Ferret Care In Temporary Shelters

DIET: Free fed commercial ferret diet. Dry cat food with fiber under 4% is acceptable. Mix the two by pulverizing both if a limited supply of ferret food is available.
Occasional cooked meat scraps; never give fruits, vegetables, or sweets.
Young, old, or sick animals can be fed canned food for kittens or chicken baby food.
Water must be available at all times in both a bottle and a bowl.

HOUSING: Minimum temperature 60 degrees, maximum 80 degrees. Very sensitive to high heat and humidity, move to indoor climate controlled facility if needed.
Use a wire cage with small bar spacing or cat carrier, newspaper or soft fabric bedding. Do not use wood chips. Provide a shelf, hammock, hiding box, or towel for sleeping.
Great escape artists, beware of holes or doors they can open, use extra latches on doors.
Keep away from direct sunlight or drafts.  
Provide a litter box. Recyclable wood or paper litters should be used; clumping or clay litters or shavings are not advised.
Do not house ferrets from different sources together, but keep families together.

RESTRAINT: Most ferrets do not bite and will like human attention.
Roll in a towel like a burrito to carry.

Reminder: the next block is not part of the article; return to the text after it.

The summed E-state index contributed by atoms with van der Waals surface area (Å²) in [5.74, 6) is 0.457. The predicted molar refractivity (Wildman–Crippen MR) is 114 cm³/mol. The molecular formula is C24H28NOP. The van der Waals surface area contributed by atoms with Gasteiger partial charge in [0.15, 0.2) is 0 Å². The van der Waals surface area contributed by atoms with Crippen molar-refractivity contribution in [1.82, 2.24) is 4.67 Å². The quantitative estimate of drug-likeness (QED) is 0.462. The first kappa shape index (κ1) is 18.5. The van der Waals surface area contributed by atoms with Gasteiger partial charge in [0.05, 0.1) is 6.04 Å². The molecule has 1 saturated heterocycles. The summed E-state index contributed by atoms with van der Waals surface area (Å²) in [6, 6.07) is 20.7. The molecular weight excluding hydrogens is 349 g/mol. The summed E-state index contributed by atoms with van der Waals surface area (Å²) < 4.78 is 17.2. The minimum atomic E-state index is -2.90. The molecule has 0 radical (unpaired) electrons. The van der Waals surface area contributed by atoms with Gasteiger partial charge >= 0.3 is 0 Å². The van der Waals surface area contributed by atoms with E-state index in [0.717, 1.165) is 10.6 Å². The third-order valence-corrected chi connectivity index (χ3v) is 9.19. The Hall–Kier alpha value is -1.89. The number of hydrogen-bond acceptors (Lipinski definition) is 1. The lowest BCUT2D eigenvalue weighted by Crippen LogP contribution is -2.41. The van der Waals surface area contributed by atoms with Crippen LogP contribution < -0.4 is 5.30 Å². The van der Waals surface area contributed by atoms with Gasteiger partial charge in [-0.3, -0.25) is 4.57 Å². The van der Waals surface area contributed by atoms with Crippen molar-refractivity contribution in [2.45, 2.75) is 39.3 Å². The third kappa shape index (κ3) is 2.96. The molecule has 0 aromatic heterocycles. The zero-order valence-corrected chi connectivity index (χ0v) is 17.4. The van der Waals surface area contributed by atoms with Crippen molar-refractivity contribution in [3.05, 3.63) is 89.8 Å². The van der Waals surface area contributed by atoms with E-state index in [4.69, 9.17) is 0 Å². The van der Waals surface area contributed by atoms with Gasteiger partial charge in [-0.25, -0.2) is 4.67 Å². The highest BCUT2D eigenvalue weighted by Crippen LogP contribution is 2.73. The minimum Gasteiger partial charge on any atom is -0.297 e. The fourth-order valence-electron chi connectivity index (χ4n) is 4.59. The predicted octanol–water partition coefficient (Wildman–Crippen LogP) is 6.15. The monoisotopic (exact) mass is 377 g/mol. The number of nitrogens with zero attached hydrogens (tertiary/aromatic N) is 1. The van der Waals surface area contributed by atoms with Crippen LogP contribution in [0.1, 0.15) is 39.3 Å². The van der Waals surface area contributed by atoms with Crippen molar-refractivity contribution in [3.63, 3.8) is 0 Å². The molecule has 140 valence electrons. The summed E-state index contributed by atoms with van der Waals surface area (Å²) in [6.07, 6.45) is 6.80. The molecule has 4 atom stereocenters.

Hold by the scruff and stretch, grasping the pelvis instead of the legs, to examine.

COMMON MEDICAL PROBLEMS: Susceptible to Canine Distemper Virus and Rabies, keep away from unvaccinated dogs. Must use Ferret approved vaccines only.
Fleas and ear mites can be treated with kitten dose of Revolution or other flea preventative.
Seizures due to insulinomas (causing low blood sugar) can be treated with Karo Syrup, but will need experienced exotic mammal veterinary care once stabilized.
Diarrhea may quickly result in dehydration. Try to get a ferret specific diet and seek veterinary care from experienced exotic animal doctor.

OTHER: Most have been spayed or neutered at a very young age.
Chewing plastic or rubber toys may result in swallowing foreign material. Give fabric or rope toys, paper bags, or cardboard tubes to play with.

Compiled by Julie Burge, DVM, Burge Bird Services and Burge Bird Rescue, August 2016

Immediate Intake Care of Small, Unusual & Exotic Pets by Critter Camp Exotic Pet Sanctuary
Exotic Companion Medicine Handbook for Veterinarians by Cathy Johnson-Delaney, DVM, Diplomat ABVP-Avian
Ferret Emergency Response, Rescue and Evacuation Team, www.ferretemergency.org